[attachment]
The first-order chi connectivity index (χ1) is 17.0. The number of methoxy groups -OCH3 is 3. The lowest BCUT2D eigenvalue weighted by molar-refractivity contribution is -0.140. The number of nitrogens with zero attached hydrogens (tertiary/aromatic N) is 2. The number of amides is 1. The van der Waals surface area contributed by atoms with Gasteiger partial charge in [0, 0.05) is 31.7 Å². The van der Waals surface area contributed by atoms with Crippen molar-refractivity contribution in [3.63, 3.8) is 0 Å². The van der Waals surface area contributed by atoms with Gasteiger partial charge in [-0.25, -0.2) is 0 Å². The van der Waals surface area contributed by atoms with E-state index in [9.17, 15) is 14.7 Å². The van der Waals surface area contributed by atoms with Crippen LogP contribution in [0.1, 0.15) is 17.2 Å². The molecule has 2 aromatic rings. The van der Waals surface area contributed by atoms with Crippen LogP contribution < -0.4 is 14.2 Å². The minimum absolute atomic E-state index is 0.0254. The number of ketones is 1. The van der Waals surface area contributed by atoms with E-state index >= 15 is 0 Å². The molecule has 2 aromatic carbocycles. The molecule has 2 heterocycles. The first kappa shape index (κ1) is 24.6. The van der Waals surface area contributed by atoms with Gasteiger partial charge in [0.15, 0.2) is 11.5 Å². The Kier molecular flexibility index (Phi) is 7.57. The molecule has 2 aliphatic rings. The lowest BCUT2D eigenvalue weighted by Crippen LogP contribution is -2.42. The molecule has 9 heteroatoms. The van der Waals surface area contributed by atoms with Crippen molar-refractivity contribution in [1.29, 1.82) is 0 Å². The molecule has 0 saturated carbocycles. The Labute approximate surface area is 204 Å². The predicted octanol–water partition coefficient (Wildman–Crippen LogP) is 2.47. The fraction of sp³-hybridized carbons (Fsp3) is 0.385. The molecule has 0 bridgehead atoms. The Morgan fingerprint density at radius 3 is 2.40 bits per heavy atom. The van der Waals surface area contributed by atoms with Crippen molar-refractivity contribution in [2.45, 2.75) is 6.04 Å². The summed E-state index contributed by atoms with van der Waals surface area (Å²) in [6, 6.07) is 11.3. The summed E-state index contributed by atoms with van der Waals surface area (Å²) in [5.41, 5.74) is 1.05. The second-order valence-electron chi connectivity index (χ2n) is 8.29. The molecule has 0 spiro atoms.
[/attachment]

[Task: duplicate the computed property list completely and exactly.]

The first-order chi connectivity index (χ1) is 17.0. The number of methoxy groups -OCH3 is 3. The lowest BCUT2D eigenvalue weighted by molar-refractivity contribution is -0.140. The number of nitrogens with zero attached hydrogens (tertiary/aromatic N) is 2. The number of amides is 1. The van der Waals surface area contributed by atoms with Gasteiger partial charge in [0, 0.05) is 31.7 Å². The van der Waals surface area contributed by atoms with Crippen molar-refractivity contribution in [3.63, 3.8) is 0 Å². The van der Waals surface area contributed by atoms with Gasteiger partial charge in [-0.25, -0.2) is 0 Å². The van der Waals surface area contributed by atoms with E-state index in [9.17, 15) is 14.7 Å². The van der Waals surface area contributed by atoms with Crippen LogP contribution in [0.1, 0.15) is 17.2 Å². The molecule has 2 aromatic rings. The van der Waals surface area contributed by atoms with Crippen LogP contribution < -0.4 is 14.2 Å². The minimum absolute atomic E-state index is 0.0254. The number of ketones is 1. The van der Waals surface area contributed by atoms with E-state index >= 15 is 0 Å². The molecule has 2 aromatic carbocycles. The molecule has 2 heterocycles. The first kappa shape index (κ1) is 24.6. The van der Waals surface area contributed by atoms with Gasteiger partial charge in [0.15, 0.2) is 11.5 Å². The Kier molecular flexibility index (Phi) is 7.57. The molecule has 2 aliphatic rings. The lowest BCUT2D eigenvalue weighted by Crippen LogP contribution is -2.42. The molecule has 9 heteroatoms. The van der Waals surface area contributed by atoms with Crippen molar-refractivity contribution in [1.29, 1.82) is 0 Å². The molecule has 0 saturated carbocycles. The Labute approximate surface area is 204 Å². The predicted octanol–water partition coefficient (Wildman–Crippen LogP) is 2.47. The fraction of sp³-hybridized carbons (Fsp3) is 0.385. The molecule has 0 bridgehead atoms. The Morgan fingerprint density at radius 3 is 2.40 bits per heavy atom. The van der Waals surface area contributed by atoms with Crippen molar-refractivity contribution in [2.45, 2.75) is 6.04 Å². The summed E-state index contributed by atoms with van der Waals surface area (Å²) in [6, 6.07) is 11.3. The summed E-state index contributed by atoms with van der Waals surface area (Å²) in [5.41, 5.74) is 1.05. The second-order valence-electron chi connectivity index (χ2n) is 8.29. The molecule has 0 spiro atoms.